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Will Alcaraz one day match Djokovic's Grand Slam record?


PARIS (AP) — Carlos Alcaraz plans to continue his tradition of celebrating Grand Slam titles with tattoos by getting ink of the date he won his first French Open championship and a drawing of the Eiffel Tower.

That art, to help remember Sunday's 6-3, 2-6, 5-7, 6-1, 6-2 comeback against Alexander Zverev in the final at Roland Garros, will go near Alcaraz's left ankle. His right ankle already bears the date of his 2023 Wimbledon triumph and an image of a strawberry; his left arm carries the date of his first major trophy, which arrived at the 2022 U.S. Open.

At the rate he's going, the 21-year-old from Spain might run out of skin. Alcaraz, though, noted Sunday that he assured his mother he will not keep printing the dates of every Slam victory for the rest of his career on his body. Instead, he'll keep it to just dates of the first title from each of the four most important events in tennis — which means all that remains is the Australian Open, and who would doubt that he eventually will add that one, too?

As it is, Alcaraz is the youngest man to collect a Slam title on clay, grass and hard courts, much as he was the youngest, at 19, to reach No. 1 in the ATP rankings.

"My game suits ... every surface," he explained, "because I practice it."

He first learned the sport on clay, he finds himself most comfortable on hard courts — he sought to excel there because that's what is used at most tournaments — and his always-look-to-attack style is a perfect fit for grass, as his win over seven-time Wimbledon champion Novak Djokovic in last year's final at the All England Club proved. Alcaraz's title defense there begins July 1.

Of course, he said, he works on his defense. And his drop shots and volleys are valuable tools, as Zverev and so many others see.

But Alcaraz's underlying principle is this: "My main goal is being aggressive, as much as I can."

In the semifinals in Paris, he wore down Jannik Sinner — who replaced the injured Djokovic at No. 1 in the rankings on Monday, ahead of No. 2 Alcaraz — and came back from a two-sets-to-one deficit by grabbing eight of the last 11 games in a 4-hour, 9-minute match.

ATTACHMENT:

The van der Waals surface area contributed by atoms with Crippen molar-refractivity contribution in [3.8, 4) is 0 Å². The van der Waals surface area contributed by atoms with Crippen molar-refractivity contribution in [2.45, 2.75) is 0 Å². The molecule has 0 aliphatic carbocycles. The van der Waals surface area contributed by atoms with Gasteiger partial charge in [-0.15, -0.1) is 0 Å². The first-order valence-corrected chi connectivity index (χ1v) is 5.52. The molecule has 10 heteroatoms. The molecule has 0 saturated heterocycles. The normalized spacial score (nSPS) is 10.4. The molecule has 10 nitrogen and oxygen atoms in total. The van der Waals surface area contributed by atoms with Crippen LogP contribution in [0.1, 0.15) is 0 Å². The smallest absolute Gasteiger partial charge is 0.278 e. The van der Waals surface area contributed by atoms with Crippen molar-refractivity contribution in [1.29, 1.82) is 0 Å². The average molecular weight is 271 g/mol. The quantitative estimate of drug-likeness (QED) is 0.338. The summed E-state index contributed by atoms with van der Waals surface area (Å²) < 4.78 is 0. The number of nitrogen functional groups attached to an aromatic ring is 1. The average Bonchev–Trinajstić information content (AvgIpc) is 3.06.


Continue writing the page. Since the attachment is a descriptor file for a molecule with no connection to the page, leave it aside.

In the final, Alcaraz wore down the fourth-ranked Zverev, again erasing a 2-1 deficit in sets, this time by rolling through 12 of the last 15 games in a 4-hour, 19-minute match.

"We're both physically strong, but he's a beast. He's an animal, for sure. The intensity he plays tennis at is different to other people," Zverev said. "He can do so many different things."

Alcaraz dealt with cramps against both Sinner and Zverev and said the real key, he has found, is in the mind.

"If you're not strong in your head and you don't show mental strength," Alcaraz said, "you won't win Grand Slams."

Greatness has been predicted of him for quite some time and, so far, he has met the outsized expectations. The standards he's setting only serve to increase the volume of the praise — and the projections of what might be possible.

As he answered questions in English and Spanish on Sunday night, Alcaraz was asked in both languages how many of these trophies he can keep winning.

One reporter mentioned Djokovic's men's-record 24 Grand Slam titles (which, if you're keeping track, is 21 more than where Alcaraz's total stands). Another brought up that number, as well as the 14 French Open championships won by his countryman and, to use Alcaraz's word, "idol," Rafael Nadal (just, oh, 13 ahad of Alcaraz).

Alcaraz laughed and called those two accomplishments otherworldly.

When someone wanted to know whether equaling Djokovic is something he dreams about and is achievable, Alcaraz smiled that wide smile of his.

"I don't know," he said. "I hope so."

Then Alcaraz related a conversation he had Saturday with his coach, 2003 French Open champion Juan Carlos Ferrero, about how "difficult" it is to win one Slam — and how "unbelievable" it is that Djokovic has won 24.

"Right now, I can't think about it. I just want to keep going, and let's see how many Grand Slams I'm going to (own) at the end of my career. Hopefully, reach the 24," Alcaraz said, before reaching his left hand toward the silver Coupe des Mousquetaires he had just earned and adding, "but right now, I'm going to enjoy my third one, and let's see in the future."

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